Walter Brueggemann suggests in The Prophetic Imagination that citizens of Empire are oppressed by numbness.
The past, present, and future take on a static quality, and no other reality is imaginable. The empire always was the goal of history, is now present, and will be evermore.
While this static reality is enabled by the powers of militarism and consumerism – and the injustices inherent in both – we train ourselves to ignore these forces. Like citizens of ancient Rome, or Panem in The Hunger Games, we turn to entertainment; bread and circuses, the gladiatorial arena, or in our case the ever-present screens of Television, computers, and smart-phones.
As Huxley and Bradbury warned in their dystopian novels, and Neal Postman explained in the brilliant Amusing Ourselves to Death – control doesn’t always look like 1984. It is possible to simply present everything as entertainment, everything as trivia, so that even though citizens are “aware” of the injustices of empire, they take them with no more seriousness or personal responsibility than the following news item about a celebrity divorce or who-wore-it-best at the latest awards show.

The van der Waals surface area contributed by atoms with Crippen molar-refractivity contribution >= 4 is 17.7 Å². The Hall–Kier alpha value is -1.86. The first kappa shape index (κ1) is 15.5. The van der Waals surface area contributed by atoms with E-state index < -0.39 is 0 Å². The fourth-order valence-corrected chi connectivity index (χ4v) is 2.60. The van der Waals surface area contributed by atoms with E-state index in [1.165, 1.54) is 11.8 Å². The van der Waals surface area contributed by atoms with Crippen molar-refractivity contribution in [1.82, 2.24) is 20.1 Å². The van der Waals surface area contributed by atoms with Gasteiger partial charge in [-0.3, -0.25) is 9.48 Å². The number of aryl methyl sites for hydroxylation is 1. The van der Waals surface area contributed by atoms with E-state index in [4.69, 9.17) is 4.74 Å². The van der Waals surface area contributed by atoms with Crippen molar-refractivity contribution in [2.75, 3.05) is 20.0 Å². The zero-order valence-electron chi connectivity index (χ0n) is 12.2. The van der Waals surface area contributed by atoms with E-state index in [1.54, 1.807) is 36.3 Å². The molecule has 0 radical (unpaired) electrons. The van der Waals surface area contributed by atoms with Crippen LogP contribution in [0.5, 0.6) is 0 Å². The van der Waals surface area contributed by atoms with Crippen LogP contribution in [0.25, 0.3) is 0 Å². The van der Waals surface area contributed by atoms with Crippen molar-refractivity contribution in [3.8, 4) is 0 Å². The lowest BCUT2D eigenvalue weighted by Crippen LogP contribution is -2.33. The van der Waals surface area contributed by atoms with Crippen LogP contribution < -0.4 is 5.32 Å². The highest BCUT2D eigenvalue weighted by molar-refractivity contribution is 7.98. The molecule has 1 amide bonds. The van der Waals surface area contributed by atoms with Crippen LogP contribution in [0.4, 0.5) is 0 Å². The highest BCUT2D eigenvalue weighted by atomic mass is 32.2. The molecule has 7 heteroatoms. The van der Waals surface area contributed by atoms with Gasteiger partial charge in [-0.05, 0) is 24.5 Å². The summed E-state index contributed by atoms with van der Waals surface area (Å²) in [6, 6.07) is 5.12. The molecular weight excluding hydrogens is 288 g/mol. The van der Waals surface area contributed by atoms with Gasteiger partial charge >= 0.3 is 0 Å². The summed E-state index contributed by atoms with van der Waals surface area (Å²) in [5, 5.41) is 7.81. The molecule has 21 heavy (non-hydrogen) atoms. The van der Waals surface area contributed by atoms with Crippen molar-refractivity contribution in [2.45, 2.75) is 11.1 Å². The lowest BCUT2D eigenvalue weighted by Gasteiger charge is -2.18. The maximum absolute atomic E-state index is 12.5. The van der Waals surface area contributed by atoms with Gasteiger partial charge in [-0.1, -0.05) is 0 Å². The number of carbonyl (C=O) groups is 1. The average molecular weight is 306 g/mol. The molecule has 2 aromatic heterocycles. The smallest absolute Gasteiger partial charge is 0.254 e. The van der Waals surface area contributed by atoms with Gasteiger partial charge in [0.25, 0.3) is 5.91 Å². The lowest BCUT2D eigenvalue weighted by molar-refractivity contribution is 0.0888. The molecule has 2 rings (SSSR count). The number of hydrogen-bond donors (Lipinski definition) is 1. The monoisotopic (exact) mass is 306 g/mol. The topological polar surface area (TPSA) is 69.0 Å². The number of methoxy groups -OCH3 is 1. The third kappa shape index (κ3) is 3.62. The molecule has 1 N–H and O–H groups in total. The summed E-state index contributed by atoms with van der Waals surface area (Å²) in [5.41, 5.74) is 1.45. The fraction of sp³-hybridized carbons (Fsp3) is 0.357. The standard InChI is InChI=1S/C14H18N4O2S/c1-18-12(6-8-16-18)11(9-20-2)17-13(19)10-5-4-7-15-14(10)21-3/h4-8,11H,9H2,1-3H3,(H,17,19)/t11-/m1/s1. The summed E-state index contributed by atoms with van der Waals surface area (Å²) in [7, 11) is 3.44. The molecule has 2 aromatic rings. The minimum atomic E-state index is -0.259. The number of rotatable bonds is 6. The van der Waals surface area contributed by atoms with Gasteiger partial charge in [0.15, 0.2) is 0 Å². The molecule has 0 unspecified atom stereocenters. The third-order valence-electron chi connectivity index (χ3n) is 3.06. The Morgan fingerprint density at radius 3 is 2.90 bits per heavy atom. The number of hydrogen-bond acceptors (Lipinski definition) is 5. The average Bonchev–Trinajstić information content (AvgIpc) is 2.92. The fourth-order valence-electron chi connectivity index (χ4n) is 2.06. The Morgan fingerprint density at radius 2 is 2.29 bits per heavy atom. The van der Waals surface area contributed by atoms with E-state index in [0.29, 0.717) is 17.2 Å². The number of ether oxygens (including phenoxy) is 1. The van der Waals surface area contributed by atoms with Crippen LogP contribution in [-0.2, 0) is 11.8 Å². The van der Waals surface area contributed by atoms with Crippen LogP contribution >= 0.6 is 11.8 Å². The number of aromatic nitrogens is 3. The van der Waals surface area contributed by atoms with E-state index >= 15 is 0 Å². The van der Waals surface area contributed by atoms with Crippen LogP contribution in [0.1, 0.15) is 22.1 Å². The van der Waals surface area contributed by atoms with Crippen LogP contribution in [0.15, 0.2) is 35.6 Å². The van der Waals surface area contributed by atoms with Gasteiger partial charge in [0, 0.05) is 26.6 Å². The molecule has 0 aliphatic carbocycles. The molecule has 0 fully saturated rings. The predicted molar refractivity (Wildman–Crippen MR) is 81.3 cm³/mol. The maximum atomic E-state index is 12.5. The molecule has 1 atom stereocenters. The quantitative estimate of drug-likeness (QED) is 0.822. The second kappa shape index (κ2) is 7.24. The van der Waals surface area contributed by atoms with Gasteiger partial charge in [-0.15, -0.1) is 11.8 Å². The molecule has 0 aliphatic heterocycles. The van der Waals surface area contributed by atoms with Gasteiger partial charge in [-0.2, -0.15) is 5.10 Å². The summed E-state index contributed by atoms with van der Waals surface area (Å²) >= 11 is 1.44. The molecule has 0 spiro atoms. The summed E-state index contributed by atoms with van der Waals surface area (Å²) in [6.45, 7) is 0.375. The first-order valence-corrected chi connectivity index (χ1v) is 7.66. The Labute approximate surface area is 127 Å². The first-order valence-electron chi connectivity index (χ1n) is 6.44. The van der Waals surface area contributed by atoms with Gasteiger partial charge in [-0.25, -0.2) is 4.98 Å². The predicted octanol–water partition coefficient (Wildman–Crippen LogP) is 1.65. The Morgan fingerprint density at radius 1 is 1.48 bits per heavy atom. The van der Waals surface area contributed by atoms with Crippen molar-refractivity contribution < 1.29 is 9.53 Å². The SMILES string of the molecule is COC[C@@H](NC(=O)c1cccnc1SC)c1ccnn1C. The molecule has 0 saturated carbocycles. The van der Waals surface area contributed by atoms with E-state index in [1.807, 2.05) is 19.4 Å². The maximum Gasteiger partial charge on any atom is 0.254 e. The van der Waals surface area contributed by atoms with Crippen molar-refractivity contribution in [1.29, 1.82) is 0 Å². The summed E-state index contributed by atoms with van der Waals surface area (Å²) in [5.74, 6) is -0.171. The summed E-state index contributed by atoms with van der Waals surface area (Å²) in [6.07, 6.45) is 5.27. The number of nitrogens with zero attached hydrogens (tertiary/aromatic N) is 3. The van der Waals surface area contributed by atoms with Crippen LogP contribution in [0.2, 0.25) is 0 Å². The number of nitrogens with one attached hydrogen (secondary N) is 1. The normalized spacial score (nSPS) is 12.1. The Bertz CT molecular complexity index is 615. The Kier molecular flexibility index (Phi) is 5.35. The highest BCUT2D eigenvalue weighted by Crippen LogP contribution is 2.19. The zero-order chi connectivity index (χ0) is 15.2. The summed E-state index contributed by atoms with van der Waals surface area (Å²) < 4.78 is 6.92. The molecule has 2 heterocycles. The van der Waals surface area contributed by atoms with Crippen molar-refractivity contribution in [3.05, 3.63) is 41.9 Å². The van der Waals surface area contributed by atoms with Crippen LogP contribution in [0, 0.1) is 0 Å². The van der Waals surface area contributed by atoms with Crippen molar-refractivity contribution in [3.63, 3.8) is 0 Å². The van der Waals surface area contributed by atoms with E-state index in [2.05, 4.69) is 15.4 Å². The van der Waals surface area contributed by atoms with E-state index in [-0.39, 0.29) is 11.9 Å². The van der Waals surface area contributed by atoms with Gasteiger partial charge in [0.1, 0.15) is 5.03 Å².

I will explore this dynamic more in later posts, and suggest how the church can provide a prophetic voice that breaks through the numbness, but for now I want to turn to the lyrics of a song.
Over the weekend we saw Death Cab for Cutie play at Calvin College, and I think these words from Portable Television provide a helpful starting point for contemplating the role entertainment has come to play in our society.
Portable television, shrouded in snow
In a raggedy van on the side of the road
The night it had frozen through my little bones
So you took me in your arms, you squeezed out the cold
Portable television, take us away
From this burden of reflection we’ve carried today
Oh, the generator’s running but there’s nothing on the air
And the static is a comfort, so we huddle around and stare